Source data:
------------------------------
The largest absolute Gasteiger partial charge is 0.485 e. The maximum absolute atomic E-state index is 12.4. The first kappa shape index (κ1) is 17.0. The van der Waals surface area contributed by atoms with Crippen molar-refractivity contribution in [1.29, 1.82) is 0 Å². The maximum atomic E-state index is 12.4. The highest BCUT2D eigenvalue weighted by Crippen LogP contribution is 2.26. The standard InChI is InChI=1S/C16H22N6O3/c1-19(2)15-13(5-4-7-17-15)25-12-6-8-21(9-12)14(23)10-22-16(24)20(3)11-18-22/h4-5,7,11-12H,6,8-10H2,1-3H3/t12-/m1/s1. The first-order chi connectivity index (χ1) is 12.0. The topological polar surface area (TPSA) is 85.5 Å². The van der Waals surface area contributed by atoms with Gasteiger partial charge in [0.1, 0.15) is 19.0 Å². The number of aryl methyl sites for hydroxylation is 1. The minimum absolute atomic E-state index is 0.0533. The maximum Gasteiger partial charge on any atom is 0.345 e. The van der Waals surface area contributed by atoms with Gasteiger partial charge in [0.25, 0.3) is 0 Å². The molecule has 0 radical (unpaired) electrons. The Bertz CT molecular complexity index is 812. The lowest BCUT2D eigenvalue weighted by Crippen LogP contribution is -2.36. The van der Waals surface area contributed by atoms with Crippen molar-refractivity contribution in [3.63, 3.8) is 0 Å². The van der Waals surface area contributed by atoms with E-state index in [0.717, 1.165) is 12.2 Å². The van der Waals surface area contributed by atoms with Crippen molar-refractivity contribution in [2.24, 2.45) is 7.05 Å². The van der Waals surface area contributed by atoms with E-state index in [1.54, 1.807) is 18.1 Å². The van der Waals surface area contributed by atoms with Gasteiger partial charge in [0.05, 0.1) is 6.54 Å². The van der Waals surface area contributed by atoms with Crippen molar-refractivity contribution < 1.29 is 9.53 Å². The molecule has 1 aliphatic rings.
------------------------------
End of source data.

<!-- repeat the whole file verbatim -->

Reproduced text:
The largest absolute Gasteiger partial charge is 0.485 e. The maximum absolute atomic E-state index is 12.4. The first kappa shape index (κ1) is 17.0. The van der Waals surface area contributed by atoms with Crippen molar-refractivity contribution in [1.29, 1.82) is 0 Å². The maximum atomic E-state index is 12.4. The highest BCUT2D eigenvalue weighted by Crippen LogP contribution is 2.26. The standard InChI is InChI=1S/C16H22N6O3/c1-19(2)15-13(5-4-7-17-15)25-12-6-8-21(9-12)14(23)10-22-16(24)20(3)11-18-22/h4-5,7,11-12H,6,8-10H2,1-3H3/t12-/m1/s1. The first-order chi connectivity index (χ1) is 12.0. The topological polar surface area (TPSA) is 85.5 Å². The van der Waals surface area contributed by atoms with Gasteiger partial charge in [0.1, 0.15) is 19.0 Å². The number of aryl methyl sites for hydroxylation is 1. The minimum absolute atomic E-state index is 0.0533. The maximum Gasteiger partial charge on any atom is 0.345 e. The van der Waals surface area contributed by atoms with Gasteiger partial charge in [0.25, 0.3) is 0 Å². The molecule has 0 radical (unpaired) electrons. The Bertz CT molecular complexity index is 812. The lowest BCUT2D eigenvalue weighted by Crippen LogP contribution is -2.36. The van der Waals surface area contributed by atoms with Crippen molar-refractivity contribution in [3.63, 3.8) is 0 Å². The van der Waals surface area contributed by atoms with E-state index in [0.717, 1.165) is 12.2 Å². The van der Waals surface area contributed by atoms with Crippen molar-refractivity contribution in [2.24, 2.45) is 7.05 Å². The van der Waals surface area contributed by atoms with E-state index in [1.54, 1.807) is 18.1 Å². The van der Waals surface area contributed by atoms with Gasteiger partial charge in [0.05, 0.1) is 6.54 Å². The van der Waals surface area contributed by atoms with Crippen molar-refractivity contribution < 1.29 is 9.53 Å². The molecule has 1 aliphatic rings.